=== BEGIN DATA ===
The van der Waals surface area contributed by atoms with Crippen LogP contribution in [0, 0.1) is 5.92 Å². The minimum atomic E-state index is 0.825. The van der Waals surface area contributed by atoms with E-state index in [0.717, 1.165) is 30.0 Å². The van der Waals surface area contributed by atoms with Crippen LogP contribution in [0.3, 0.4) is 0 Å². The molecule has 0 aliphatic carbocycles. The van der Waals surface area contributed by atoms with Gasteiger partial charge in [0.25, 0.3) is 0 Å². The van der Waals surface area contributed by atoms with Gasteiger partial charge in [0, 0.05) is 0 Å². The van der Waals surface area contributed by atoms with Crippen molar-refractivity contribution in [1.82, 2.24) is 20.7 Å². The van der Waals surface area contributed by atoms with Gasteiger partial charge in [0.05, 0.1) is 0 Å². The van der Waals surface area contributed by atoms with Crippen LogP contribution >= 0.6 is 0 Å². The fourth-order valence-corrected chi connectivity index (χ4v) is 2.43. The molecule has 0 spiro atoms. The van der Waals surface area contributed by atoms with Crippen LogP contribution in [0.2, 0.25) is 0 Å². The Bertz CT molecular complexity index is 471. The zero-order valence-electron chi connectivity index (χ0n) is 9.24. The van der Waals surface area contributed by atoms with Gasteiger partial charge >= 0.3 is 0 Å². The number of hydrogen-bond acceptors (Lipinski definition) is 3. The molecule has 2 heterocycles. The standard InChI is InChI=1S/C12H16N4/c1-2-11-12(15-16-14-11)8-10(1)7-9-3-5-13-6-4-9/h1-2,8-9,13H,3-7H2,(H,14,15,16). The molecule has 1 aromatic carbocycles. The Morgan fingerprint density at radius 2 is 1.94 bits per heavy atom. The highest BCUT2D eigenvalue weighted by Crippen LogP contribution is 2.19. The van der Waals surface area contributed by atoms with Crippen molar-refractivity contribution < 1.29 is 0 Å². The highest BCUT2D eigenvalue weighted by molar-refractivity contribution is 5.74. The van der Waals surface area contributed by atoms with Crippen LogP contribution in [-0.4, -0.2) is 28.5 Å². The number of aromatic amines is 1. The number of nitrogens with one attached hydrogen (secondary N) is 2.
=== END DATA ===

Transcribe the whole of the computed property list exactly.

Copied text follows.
The van der Waals surface area contributed by atoms with Crippen LogP contribution in [0, 0.1) is 5.92 Å². The minimum atomic E-state index is 0.825. The van der Waals surface area contributed by atoms with E-state index in [0.717, 1.165) is 30.0 Å². The van der Waals surface area contributed by atoms with Crippen LogP contribution in [0.3, 0.4) is 0 Å². The molecule has 0 aliphatic carbocycles. The van der Waals surface area contributed by atoms with Gasteiger partial charge in [0.25, 0.3) is 0 Å². The van der Waals surface area contributed by atoms with Gasteiger partial charge in [0, 0.05) is 0 Å². The van der Waals surface area contributed by atoms with Crippen molar-refractivity contribution in [1.82, 2.24) is 20.7 Å². The van der Waals surface area contributed by atoms with Gasteiger partial charge in [0.05, 0.1) is 0 Å². The van der Waals surface area contributed by atoms with Crippen LogP contribution >= 0.6 is 0 Å². The fourth-order valence-corrected chi connectivity index (χ4v) is 2.43. The molecule has 0 spiro atoms. The van der Waals surface area contributed by atoms with Crippen LogP contribution in [0.2, 0.25) is 0 Å². The Bertz CT molecular complexity index is 471. The zero-order valence-electron chi connectivity index (χ0n) is 9.24. The van der Waals surface area contributed by atoms with Gasteiger partial charge >= 0.3 is 0 Å². The number of hydrogen-bond acceptors (Lipinski definition) is 3. The molecule has 2 heterocycles. The standard InChI is InChI=1S/C12H16N4/c1-2-11-12(15-16-14-11)8-10(1)7-9-3-5-13-6-4-9/h1-2,8-9,13H,3-7H2,(H,14,15,16). The molecule has 1 aromatic carbocycles. The Morgan fingerprint density at radius 2 is 1.94 bits per heavy atom. The highest BCUT2D eigenvalue weighted by Crippen LogP contribution is 2.19. The van der Waals surface area contributed by atoms with Crippen molar-refractivity contribution < 1.29 is 0 Å². The highest BCUT2D eigenvalue weighted by molar-refractivity contribution is 5.74. The van der Waals surface area contributed by atoms with Crippen LogP contribution in [-0.4, -0.2) is 28.5 Å². The number of aromatic amines is 1. The number of nitrogens with one attached hydrogen (secondary N) is 2.